The Do Hit Chair – A Smashable Piece of Furniture Worth $8,500

Furniture doesn’t come much more customizable than the Do Hit Chair from Droog Design. For the modest price of €6,553 ($8,500) you get a stainless steel cube and a sledgehammer to shape it into the chair of your dreams.

Created by Dutch designer Marijn van der Poll caused quite a lot of controversy when it was first revealed back in 2000. You’d expect a designer chair priced at several thousand dollars to be really special, and this one is, just not in the way that you would expect. Instead of shaping his masterpiece into something unique, van der Poll simply welded a stainless steel cube and left the design part to the buyer by throwing in a sledgehammer. So you basically pay €6,500 (€7,930 if you’re in the EU) for a steel cube and get to smash it for minutes or hours until you get the desired shape. If this sounds interesting, the Do Hit Chair is still available on the Droog website, but you could just run down to your local hardware store, get some steel sheets and a sledgehammer and just build your own for much less. And if you’re feeling uninspired, there’s even a YouTube video of Marijn van der Poll himself smashing away at a steel cube trying to make a chair. Or, if you’re too lazy to pound it with the sledgehammer yourself, you can have the designer pre-smash it for you, but the price for the chair goes up to $12,738. The default version sounds cheap now, doesn’t it?

Do-Hit-Chair

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Meet the Human Spring Who Can Jump over Moving Cars

Aaron Evans is a natural-born athlete who can jump further and higher than most average humans. His signature move – jumping over cars moving towards him at speeds of up to 30 miles per hour.

Milwaukee-based Evans says he was just five years old when he discovered his talent for extreme jumps. He was watching a Bruce Lee movie when he saw the legendary martial artist run up a wall and do a backflip. Curious to see if he could pull off the same stunt, he went into the backyard and nailed it on his first try. He’s been pushing the limits of his incredible jumping abilities ever since, and today he holds the Guinness World Record for the fastest jump over three moving cars. That’s three vehicles coming at him at an average speed of 30 miles per hour. Most people would just jump out of the way, but not Aaron, he flips over them. ”I pick a point as where I’m gonna meet it, and as soon as it gets there and I’m at a certain point, I get ready and take off,” the 25-year old acrobat tries to explain how he manages to clear the speeding obstacles every time. I just like to think of it as a real-life superpower.

Aaron-Evans

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Maho Beach – Where People Get Literally Blown Away by Airplanes

Located right next to the Princess Juliana International Airport, on the Caribbean island of Saint Martin, Maho Beach is a unique destination where tourist experience what it’s like to have jumbo jets flying just a few meters above their heads and get blown into the sea by their powerful jet engines.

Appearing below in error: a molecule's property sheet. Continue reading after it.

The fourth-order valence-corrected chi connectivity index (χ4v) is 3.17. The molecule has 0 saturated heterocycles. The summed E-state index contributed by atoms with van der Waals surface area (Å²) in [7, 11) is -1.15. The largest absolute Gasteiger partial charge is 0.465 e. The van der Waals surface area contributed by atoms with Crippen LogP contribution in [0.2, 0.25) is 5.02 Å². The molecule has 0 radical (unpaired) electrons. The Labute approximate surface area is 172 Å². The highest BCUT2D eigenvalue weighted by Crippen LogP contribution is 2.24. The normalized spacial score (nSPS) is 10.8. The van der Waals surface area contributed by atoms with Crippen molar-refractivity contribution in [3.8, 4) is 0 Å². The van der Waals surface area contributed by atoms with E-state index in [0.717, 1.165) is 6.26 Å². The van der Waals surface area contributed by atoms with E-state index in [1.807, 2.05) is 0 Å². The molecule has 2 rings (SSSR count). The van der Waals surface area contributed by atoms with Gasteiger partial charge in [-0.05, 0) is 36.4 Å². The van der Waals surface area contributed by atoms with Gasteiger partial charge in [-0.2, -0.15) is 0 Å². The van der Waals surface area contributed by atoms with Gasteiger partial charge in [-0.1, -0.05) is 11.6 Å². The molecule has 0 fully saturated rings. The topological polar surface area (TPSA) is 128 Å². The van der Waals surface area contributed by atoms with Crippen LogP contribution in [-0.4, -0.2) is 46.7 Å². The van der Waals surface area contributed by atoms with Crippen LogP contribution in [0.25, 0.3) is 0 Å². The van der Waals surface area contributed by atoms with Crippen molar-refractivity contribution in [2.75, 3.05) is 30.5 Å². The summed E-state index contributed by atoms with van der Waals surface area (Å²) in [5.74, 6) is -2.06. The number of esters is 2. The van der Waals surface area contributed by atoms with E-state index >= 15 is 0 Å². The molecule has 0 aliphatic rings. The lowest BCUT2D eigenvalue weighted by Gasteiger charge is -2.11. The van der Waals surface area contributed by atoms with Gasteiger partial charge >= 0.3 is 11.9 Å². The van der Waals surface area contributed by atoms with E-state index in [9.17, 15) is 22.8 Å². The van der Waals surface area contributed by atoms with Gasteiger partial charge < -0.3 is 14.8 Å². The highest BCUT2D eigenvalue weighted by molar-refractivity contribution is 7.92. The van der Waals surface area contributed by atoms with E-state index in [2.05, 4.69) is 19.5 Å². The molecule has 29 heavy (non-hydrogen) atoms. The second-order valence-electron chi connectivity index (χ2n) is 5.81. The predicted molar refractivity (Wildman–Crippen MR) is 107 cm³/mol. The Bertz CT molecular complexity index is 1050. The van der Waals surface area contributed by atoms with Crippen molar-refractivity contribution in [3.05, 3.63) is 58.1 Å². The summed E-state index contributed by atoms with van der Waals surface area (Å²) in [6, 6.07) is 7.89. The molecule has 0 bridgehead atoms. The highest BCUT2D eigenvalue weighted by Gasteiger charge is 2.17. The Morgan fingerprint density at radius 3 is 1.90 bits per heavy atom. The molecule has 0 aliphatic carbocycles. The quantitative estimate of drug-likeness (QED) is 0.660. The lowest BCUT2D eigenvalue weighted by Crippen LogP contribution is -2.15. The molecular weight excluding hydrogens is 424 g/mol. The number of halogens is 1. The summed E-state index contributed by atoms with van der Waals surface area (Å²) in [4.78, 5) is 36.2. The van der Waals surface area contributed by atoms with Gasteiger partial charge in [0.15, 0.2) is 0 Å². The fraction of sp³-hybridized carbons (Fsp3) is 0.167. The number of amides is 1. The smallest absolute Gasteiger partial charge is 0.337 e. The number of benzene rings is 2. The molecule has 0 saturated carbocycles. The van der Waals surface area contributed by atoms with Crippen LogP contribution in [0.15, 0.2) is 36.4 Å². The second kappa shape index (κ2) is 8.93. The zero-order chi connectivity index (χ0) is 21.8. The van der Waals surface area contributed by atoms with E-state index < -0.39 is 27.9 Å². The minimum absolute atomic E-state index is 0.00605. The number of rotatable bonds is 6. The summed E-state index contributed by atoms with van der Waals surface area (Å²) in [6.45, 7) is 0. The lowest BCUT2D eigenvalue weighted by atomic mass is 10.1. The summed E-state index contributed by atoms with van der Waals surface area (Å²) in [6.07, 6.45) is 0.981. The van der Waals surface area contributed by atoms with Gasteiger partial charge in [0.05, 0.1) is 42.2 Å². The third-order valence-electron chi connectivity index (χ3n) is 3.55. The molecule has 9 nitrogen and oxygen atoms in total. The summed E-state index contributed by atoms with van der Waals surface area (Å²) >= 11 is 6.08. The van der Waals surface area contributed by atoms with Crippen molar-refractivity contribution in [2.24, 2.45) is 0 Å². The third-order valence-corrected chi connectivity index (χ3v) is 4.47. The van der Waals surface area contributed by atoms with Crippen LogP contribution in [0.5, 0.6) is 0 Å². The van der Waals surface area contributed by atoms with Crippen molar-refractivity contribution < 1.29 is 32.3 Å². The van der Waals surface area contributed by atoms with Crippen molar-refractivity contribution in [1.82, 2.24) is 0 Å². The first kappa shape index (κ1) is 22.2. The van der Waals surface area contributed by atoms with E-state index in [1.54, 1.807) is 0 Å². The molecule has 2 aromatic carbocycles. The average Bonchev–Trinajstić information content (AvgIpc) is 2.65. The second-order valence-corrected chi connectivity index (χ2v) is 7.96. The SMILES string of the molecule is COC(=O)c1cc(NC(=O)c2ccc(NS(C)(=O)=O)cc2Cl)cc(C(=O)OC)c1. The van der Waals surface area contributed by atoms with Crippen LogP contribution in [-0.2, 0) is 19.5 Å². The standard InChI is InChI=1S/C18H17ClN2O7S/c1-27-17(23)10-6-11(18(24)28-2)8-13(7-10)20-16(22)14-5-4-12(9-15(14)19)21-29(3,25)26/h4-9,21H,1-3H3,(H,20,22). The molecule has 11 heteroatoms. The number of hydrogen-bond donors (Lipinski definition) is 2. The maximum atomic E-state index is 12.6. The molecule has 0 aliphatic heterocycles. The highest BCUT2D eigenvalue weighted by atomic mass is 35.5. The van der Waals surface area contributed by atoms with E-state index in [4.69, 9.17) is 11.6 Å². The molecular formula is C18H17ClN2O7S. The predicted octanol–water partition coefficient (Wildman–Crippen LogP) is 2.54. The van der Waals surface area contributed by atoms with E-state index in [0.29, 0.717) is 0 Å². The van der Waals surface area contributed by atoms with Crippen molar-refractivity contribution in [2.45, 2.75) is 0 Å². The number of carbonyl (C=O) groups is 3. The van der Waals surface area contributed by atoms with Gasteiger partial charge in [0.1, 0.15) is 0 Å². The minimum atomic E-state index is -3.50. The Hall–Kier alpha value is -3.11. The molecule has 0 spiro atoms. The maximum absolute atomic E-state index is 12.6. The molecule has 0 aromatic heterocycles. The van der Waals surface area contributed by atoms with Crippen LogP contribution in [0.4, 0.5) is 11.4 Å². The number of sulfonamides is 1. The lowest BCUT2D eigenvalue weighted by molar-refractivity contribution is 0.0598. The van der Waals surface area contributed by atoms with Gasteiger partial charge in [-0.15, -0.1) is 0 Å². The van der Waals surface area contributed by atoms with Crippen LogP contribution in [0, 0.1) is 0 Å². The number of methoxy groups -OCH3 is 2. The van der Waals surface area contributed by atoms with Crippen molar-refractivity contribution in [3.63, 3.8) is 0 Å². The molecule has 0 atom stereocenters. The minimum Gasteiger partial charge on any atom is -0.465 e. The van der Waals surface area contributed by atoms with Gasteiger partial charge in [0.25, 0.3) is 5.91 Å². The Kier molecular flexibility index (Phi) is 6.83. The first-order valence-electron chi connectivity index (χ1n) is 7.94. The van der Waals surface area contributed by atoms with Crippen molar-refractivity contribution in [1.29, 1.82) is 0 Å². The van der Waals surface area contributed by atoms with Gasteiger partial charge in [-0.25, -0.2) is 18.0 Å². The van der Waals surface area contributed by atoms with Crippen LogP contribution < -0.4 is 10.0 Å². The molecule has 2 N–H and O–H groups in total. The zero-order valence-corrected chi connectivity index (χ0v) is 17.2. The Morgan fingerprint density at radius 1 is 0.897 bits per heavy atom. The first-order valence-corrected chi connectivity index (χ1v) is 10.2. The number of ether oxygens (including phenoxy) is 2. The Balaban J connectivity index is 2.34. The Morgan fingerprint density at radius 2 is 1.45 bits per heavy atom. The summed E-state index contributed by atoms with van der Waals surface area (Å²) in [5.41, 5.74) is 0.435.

Fine white sand and crystal clear water is not what makes Maho Beach such a popular tourist destination. There are hundreds of other such beautiful beaches in the Caribbean which aren’t located right next to a busy and noisy airport like Princess Juliana. But it’s precisely this little detail that makes this piece of paradise so remarkably unique. In order to land safely on the unusually short Runway 10, aircraft pilots have to make their final approach at minimal altitude, and that means flying just a few meters above the heads of thrill-seeking beach-goers. And we’re not talking light airplanes either, but jumbo jets like Boeing 747 and Airbus A380. Plane spotting has become so popular at Maho Beach that local entrepreneurs have built an entire business around it. Beach bar owners have put up boards of airplane arrivals and departures so people can plan their visit, and some even broadcast radio transmissions between the airport’s control tower and and the aircraft.

maho-beach

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The Bushman of San Francisco – Making a Living by Scaring People

The world famous Bushman of San Francisco, real name David Johnson, has been entertaining passers-by in Fisherman’s Wharf for over 30 years by hiding behind two Eucalyptus branches and jumping out at unsuspecting tourists as they walk by.

The Bushman of San Francisco is an alleged homeless man who rakes in a reported $60,000 a year from his original street performance, with just two Eucalyptus branches and the cardboard box he sits on. David Johnson was born in Indiana, where he worked as a crane operator crane operator, steel mill worker and truck driver before moving to San Francisco. Here he opened one of the first shoeshine stands on Market Street, but arthritis and growing competition from the busy Financial District forced him to look for a new way to make a living. After discovering some fallen branches under a tree, Johnson was inspired to use them in a street act that would eventually make him famous all around the world. Sitting on a makeshift stool, the Bushman hides behind the Eucalyptus branches waiting for tourists to walk by. When they get close enough, he jumps from behind the greenery or waves it in their direction scaring the daylights out of them, to the amusement of nearby spectators, many of whom reward his performance by throwing a quarter or a dollar into his jug.